Someone once said: It isn’t that Christianity has been tried and found wanting; it has been tried and found difficult – and abandoned. Perhaps the same running away from righteousness is responsible for freedom’s plight for, plainly, the American people are becoming more and more afraid of and are running away from – abandoning – their very own freedom revolution.
Freedom, it seems to me, is of two broad types, psychological and sociological. The psychological – perhaps the most important of the two, but not the major concern of this book – has to do with man freeing himself form his own superstitions, myths, fears, imperfections, ignorance. This, of course, is a never-ending task to which we should give a high priority.
The sociological aspect of freedom, on the other hand, has to do with man imposing his will by force on other men. It is unfortunate that we need to spend any time on this part of the problem, for it calls for combating a situation that should not be. (p.10)
My theme is that any of one of us has a moral right to inhibit the destructive actions of another or others, and, by the same token, we have a right to organize (government) to accomplish this universal right to life, livelihood, liberty. But no living person or any combination of persons, regardless of how organized, has a moral right forcibly to direct and control the peaceful, creative, productive actions of another or others. (p.11)
The Constitution and the Bill of Rights. These were essentially a series of prohibitions – prohibitions not against the people but against the political arrangement the people, from their Old World experience, had learned to fear, namely, overextended government.
The Constitution and the Bill of Rights more severely limited government than government had ever before been limited. There were benefits that flowed from this limitation of the state.
The first benefit…was that individuals did not turn to government for security, welfare, or prosperity because government was so limited that it had little on hand to dispense; nor did its limited power permit taking from some citizens and giving to others. To what or to whom do people turn for security, welfare, and prosperity when government is not available to them? They turn to where they should turn – to themselves. (p.14)
A second benefit that flowed from this severe limitation of government: When government is limited to inhibiting the destructive actions of men, when it sticks to its sole competency of keeping the peace and invoking a common justice, then there is no organized force standing against the peaceful, productive, creative actions of citizens. As a consequence of this limitation, there was a freeing, a releasing of creative energy, on a scale unheard of before.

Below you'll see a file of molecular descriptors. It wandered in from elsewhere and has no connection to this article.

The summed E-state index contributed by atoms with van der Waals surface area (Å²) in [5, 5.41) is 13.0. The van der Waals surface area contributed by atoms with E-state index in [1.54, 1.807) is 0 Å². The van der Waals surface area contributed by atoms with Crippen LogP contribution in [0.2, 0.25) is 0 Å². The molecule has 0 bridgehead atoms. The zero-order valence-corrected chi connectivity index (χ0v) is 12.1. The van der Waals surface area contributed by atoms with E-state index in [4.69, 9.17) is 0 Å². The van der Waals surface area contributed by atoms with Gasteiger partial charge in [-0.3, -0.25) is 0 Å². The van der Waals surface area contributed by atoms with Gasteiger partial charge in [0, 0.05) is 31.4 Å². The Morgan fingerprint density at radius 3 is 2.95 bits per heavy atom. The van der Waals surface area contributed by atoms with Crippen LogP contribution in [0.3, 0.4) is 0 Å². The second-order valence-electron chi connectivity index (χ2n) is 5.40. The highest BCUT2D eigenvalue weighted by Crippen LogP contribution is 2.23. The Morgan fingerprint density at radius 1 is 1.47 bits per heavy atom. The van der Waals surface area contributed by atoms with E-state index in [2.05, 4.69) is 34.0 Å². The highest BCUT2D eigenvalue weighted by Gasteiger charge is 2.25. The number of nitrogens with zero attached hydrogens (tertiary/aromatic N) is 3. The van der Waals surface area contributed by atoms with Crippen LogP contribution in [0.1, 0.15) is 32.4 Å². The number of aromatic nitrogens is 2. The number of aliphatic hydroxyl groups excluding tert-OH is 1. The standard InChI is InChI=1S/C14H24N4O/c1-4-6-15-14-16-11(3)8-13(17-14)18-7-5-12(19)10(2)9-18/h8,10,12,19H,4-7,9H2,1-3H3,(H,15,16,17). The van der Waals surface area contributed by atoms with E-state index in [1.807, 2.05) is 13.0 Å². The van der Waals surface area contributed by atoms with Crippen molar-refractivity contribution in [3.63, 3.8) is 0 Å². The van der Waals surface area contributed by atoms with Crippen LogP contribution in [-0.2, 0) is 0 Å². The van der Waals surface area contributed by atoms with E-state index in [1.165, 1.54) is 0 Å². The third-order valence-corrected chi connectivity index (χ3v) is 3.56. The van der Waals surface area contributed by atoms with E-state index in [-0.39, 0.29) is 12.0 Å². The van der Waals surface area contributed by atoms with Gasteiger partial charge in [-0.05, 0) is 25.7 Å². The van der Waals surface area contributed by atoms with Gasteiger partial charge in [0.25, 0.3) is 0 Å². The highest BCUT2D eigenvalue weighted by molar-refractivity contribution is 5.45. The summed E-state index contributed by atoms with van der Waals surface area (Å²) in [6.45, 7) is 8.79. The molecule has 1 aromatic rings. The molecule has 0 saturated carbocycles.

We must everlastingly keep in mind that its roots (the explosive growth of America) were in the revolutionary concept that the Creator, not the state, is the endower of man’s rights. (p.15)
Reflect on one of the manifestations of the original structure: each individual having freedom of choice as to how he disposes of his own income. Measure the loss in this freedom of choice (ie: taxes) and you measure the gain of socialism. (p.16)
One need not be much of an economist to realize that when the money volume is expanded, everything else being equal, the value of the monetary unit declines: prices rise. (p.19)
Inflation is the fiscal concomitant of socialism or the welfare state or state interventionism. (p.20)
I have contended that socialism can be financed only by inflation which is an expansion of money volume – with a consequent price rise as money value declines. (p.21)
The integrity of the medium of exchange (money) has to be presupposed to assume that a division-of-labor economy can function for any sustained period of time. (p.24)
As a reliance on political authoritarianism advances, a faith in free men suffers erosion and, finally, obliteration.
It would seem to follow that there is no remedy for our current devolution except as a faith in free men be restored. The evolution of such a faith, I suspect, will rest as much on an unbelief in authoritarianism as on a belief of what can be wrought by voluntarism. (p.28)